“Reason, observation and experience; the holy trinity of science.” ~ Robert Green Ingersoll
Conclusion: “Bookies” have their own opinions of what they like in a story. They are spirited and fight respectfully to uphold their side of the debate of whether they think a book was a good read or not.
Conclusion: Journeys of the heart, that incorporate lessons or themes involving moral judgments make for good book discussions.
Conclusion: Avid readers usually make decent writers. They know what makes for a fulfilling story, and have a vault full of their own wealth of experiences to write about.
Conclusion: Most members are as interested in the author, as the storyline. This leads to curiosity about learning more about the writing process and publishing.
Thus, the group asked me to explain what I do. I said “everything I do in my professional life involves writing and reading. I consult with independent publishers on how to market and sell their products over the internet.”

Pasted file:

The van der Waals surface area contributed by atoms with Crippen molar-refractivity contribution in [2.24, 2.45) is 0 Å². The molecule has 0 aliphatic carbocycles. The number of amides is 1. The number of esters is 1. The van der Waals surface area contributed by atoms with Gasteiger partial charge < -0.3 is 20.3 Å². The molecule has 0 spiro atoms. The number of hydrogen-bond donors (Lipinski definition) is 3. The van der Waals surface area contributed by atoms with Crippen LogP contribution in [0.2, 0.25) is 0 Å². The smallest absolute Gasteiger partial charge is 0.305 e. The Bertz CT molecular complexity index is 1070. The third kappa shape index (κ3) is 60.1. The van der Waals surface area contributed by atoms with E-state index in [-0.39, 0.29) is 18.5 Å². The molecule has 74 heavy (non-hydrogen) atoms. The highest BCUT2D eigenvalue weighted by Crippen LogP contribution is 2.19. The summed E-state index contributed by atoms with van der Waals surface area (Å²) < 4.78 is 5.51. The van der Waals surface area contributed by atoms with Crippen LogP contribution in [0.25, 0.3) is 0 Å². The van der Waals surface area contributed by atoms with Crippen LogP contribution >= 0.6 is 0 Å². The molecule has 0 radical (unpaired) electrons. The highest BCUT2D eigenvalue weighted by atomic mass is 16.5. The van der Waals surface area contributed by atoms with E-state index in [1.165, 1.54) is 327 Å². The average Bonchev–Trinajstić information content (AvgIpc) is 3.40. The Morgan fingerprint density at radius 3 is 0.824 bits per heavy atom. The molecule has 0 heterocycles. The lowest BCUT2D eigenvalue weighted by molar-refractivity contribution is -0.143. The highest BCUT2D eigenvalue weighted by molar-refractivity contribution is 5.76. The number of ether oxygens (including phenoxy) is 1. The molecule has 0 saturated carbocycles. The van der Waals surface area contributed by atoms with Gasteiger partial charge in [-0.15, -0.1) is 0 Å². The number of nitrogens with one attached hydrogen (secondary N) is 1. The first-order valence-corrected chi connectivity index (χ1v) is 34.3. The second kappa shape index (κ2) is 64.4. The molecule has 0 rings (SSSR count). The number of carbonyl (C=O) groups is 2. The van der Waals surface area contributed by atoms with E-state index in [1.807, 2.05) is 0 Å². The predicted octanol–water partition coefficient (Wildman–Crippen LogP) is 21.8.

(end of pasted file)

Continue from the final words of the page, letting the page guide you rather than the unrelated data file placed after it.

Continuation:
A discussion ensued about how the publishing industry has changed. No surprise to this group. Many have had the experience of reading e-books. We talked about how digital technology has changed the way books, films and music is being produced. I left them with the thought that people just like themselves who have stories to tell, can now do it and not fear having a warehouse full of books sitting waiting to be sold. Print on demand and e-books have eliminated that.
I’d like to say thank you to the women in the Dorchester County Maryland book club who allowed me to observe their group discussion of “The Postmistress,” and for the opportunity to share with them information about the independent publishing industry. I enjoyed it very much.
Please return to All Things Fulfilling tomorrow. The space where independent thoughts, words and views are all part of the business. This blog brought to you by www.CornerstoneFulfillmentService.com.